WET Centre activities for 2020

WET Centre activities for 2020

The WET Centre demonstrates ‘Best Practice’ in irrigation and fertigation technology in substrate-grown strawberry and raspberry. Much of the technology on show has been developed in projects funded by the AHDB, Berry Gardens and Innovate UK, the aims of which are to improve resource use efficiency, crop productivity, and berry quality whilst reducing waste and lowering emissions in bag-grown strawberry and container-grown raspberry. AHDB is one of a number of part-funders of the WET Centre.

The Centre also includes other outputs from on-going research programmes across the three science departments at NIAB EMR. This allows AHDB to demonstrate some of its other research on strawberry and raspberry in a commercial cropping situation.

Each year, the WET Centre funders work closely with Dr Mark Else and his team at NIAB EMR to develop a work programme for the season, selecting specific technologies and approaches to demonstrate and compare in a range of growing systems. The plans and thinking behind the comparisons made in 2020 are set out below:

  • We’re growing Malling™ Champion, an everbearer released in 2019 from the East Malling Strawberry Breeding Club, which is part-funded by AHDB.

 

  • We’re investigating the cause of the 10% yield increase seen in 2018 when using white Cocogreen bags compared to black Cocogreen bags. We’ll be measuring reflected photosynthetically active radiation (PAR), root zone temperatures and night-time respiration rates.

 

  • We’ll be covering four of the eight strawberry tunnels with the new Lumitect plastic and comparing effects on plant physiology, Class 1 yields and berry quality with that obtained from standard Visqueen film.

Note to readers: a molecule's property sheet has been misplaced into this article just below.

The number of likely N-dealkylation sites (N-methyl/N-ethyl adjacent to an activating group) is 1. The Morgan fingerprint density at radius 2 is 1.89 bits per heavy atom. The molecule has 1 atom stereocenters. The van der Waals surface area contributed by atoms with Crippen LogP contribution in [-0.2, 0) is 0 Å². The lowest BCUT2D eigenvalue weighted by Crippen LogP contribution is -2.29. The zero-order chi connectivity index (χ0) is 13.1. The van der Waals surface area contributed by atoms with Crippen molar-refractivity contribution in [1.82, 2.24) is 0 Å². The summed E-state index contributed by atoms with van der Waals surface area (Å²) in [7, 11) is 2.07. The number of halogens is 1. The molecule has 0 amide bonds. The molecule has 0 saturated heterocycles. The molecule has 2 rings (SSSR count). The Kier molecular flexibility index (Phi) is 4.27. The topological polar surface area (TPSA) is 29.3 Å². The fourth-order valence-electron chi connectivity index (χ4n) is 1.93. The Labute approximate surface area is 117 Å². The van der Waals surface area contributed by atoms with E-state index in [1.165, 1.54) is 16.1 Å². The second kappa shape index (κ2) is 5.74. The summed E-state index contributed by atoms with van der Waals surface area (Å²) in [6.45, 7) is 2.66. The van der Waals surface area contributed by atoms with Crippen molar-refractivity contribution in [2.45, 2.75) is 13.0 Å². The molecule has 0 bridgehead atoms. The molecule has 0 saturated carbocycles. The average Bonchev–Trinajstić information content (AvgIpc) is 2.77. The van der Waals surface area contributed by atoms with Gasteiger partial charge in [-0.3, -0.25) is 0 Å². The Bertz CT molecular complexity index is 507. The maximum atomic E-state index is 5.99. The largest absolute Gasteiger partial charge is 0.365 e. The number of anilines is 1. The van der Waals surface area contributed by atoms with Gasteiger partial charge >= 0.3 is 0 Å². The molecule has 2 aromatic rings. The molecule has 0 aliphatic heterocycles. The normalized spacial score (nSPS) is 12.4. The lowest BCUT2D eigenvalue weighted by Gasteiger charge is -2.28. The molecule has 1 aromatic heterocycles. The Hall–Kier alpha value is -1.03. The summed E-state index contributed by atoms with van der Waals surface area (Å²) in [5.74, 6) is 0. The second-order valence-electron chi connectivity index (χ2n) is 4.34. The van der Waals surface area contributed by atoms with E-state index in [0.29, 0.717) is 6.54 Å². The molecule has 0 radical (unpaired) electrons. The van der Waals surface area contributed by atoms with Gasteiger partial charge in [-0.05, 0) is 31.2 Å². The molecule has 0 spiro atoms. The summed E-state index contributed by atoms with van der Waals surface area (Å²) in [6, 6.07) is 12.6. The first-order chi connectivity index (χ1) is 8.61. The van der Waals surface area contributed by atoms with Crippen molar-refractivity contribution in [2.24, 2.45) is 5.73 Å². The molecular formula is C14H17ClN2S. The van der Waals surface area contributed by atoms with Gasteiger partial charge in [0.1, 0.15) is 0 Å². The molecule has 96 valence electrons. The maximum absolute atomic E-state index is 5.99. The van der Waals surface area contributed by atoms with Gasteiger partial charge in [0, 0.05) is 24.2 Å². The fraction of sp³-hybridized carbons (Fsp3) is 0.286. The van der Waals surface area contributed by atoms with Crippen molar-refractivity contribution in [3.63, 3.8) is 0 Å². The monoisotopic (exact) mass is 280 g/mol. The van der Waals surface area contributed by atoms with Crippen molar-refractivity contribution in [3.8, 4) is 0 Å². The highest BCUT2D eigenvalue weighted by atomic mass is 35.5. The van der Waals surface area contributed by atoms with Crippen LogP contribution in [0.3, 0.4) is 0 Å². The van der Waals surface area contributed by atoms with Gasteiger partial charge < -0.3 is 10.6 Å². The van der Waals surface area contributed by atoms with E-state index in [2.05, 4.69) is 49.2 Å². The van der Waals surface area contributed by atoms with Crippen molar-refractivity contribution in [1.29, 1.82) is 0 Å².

• We’re developing variety-specific mathematical models using thermal time and photosynthetically active radiation (PAR) as variables to predict harvest dates and yields of Class 1 fruit.

 

  • We’re very interested in understanding how to monitor, map and manage the different zonal phytoclimates within the polytunnel, and to understand how plant productivity and berry quality is influenced by row position. To that end, we’ll investigate the spatial variability in berry size, number, rate of ripening and quality throughout the WET Centre.

 

  • We’ll use calculated vapour pressure deficits (VPD) in the polytunnel to estimate the daily risk of mildew and botrytis infection using models developed at NIAB EMR and part-funded by AHDB. We’ll also test whether using site-specific predictions of VPD allows us to provide a 5-day risk profile to help growers to target mitigation strategies more effectively.

 

  • The four new automated venting polytunnels will house Malling™ Bella and Malling™ Charm – two new raspberry releases from the East Malling Rubus breeding programme. We’ll deploy precision irrigation to optimise coir moisture content, average daily run-off, and coir pore E.C., whilst minimising emissions to ground air and water.

 

  • We’ll also demonstrate a prototype “AI-based NKP sensor” that utilises a form of artificial intelligence called “fuzzy logic” to estimate coir NPK availabilities in real time so that we can target fertiliser applications more effectively. The aim in the longer-term is to be able adjust individual fertiliser inputs automatically on a regular basis (weekly, daily) to match crop demand with supply.

 

  • We’ll continue to assess the potential of using rainwater harvesting to improve local water security, and we’re also interested in developing smart venting control to optimise the phytoclimate within different sections of the polytunnel.

 

  • We continue to hold discussions with potential new partners and we will provide updates on additional members and new activities throughout the 2020 growing season.


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